To be considered, proposals and supplemental funding requests will couple strong grounding in biology and engineering design with a plan for how the foundational and use-inspired research can be extended toward prototype development which, in the longer term, aims to solve a specific societal or economic challenge. Any partner(s) who will contribute to the process must be clearly identified. Prospective investigators are encouraged to consider inclusion of one or more partner(s) who have a deep understanding of the practical problems to be addressed. Proposals and supplemental funding requests must also adhere to guidelines for submission in the NSF Proposal & Award Policies & Procedures Guide (PAPPG) as well as in the relevant solicitation (see solicitations listed with contacts below), and full proposals must include “BioDesign:” in the title after any solicitation-specific title requirements, followed by a brief descriptive phrase. As part of a proposal’s broader impacts, plans may be included for broadening participation and educating the next generation of BioDesign innovators.

Supplemental Funding Requests:

A separate section labeled “Pathway to Translation” must be included in the Summary of Proposed Work for supplemental funding requests. The overall strategy and coordination that would link the foundational and/or use-inspired research and potential translation of the research into societal and economic benefits should be explained and justified in the “Pathway to Translation” section. Specifically, this section must include the:

  • Proposed project’s overall strategy for moving the resulting scientific advancements toward translation;
  • Current status of the work, the final translational goal, the steps required to achieve that goal, and which of those steps will be supported by the proposed project; and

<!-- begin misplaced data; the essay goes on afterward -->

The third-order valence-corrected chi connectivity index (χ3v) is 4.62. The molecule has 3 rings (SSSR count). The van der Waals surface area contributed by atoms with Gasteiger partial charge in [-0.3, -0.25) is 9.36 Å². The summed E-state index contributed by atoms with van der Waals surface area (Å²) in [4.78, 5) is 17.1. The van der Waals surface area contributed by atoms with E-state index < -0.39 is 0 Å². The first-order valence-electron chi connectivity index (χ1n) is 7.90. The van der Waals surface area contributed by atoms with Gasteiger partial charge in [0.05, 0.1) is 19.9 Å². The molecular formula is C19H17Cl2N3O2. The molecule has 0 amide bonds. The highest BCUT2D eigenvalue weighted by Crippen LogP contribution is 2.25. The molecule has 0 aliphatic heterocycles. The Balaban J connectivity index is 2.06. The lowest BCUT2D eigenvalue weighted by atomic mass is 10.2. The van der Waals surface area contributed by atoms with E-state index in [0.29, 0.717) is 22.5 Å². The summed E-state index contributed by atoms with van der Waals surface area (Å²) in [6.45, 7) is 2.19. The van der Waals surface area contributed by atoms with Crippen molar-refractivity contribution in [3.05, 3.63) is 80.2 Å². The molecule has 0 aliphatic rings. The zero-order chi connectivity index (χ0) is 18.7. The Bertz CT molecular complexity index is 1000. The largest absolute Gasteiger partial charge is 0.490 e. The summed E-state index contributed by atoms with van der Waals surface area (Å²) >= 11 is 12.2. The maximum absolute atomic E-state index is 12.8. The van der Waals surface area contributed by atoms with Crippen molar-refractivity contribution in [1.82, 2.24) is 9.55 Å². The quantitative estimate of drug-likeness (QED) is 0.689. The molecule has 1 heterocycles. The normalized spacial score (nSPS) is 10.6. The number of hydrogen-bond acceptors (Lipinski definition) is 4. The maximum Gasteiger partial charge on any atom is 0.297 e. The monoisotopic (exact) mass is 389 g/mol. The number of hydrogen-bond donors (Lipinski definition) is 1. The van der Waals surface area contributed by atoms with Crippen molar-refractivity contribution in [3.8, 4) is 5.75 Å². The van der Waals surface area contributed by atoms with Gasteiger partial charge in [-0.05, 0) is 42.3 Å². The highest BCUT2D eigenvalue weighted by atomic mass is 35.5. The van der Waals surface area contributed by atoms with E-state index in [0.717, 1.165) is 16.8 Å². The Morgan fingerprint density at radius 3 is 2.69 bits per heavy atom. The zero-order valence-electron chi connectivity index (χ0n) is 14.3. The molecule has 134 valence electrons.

• Nature of the collaboration among the transdisciplinary investigators and plans for the coordination of the effort.

Full Proposal Submissions:

Proposals that describe a pathway to translation, including the overall strategy and coordination among interdisciplinary collaborators that would link the foundational and/or use-inspired research and potential translation of the research into societal and economic benefits, are especially encouraged. Proposals should summarize the current status of the work and identify the final translational goal, the steps needed to achieve that goal, and which steps are part of the proposed project. It is expected that proposals submitted to participating programs and solicitations in the BIO and ENG directorates will emphasize their foundational research components. In contrast, proposals submitted to the TIP directorate should emphasize use-inspired translational research, translation to practice, and technology development.

Investigators are strongly encouraged to speak to a BioDesign program director – listed below as divisional representatives of programs and solicitations – before submitting a proposal or supplemental funding request.

Directorate Division Programs, Clusters & Solicitations Representative



IOS Core Programs (23-547)
Plant Genome Research Program (21-507)

Kathy Dickson
Gerald Schoenknecht


MCB Core Programs(23-548)

Manju Hingorani



Biosensing (20-7909)

Aleksandr Simonian
Steven Zehnder

Cellular and Biochemical Engineering (20-1491)

Steven Peretti

Disability and Rehabilitation Engineering (20-5342)

Grace Hwang

Environmental Engineering (20-1440)

Mamadou Diallo

Environmental Sustainability (21-7643)

Bruce Hamilton


Biomechanics and Mechanobiology (19-7479)

Laurel Kuxhaus

Engineering Design and Systems Engineering (19-072Y)

Kathryn Jablokow



Partnerships for Innovation (23-538)

Jesús Soriano Molla
Samir Iqbal
Debora Rodrigues


Simon Malcomber
Acting Assistant Director
Directorate for Biological Sciences

Susan S. Margulies
Assistant Director
Directorate for Engineering

Erwin Gianchandani
Assistant Director
Directorate for Technology, Innovation and Partnerships


1 National Science Board, “Vision 2030.” May 2020 Report #: NSB-2020-15, page 7.

2 National Science Foundation 2022-2026 Strategic Plan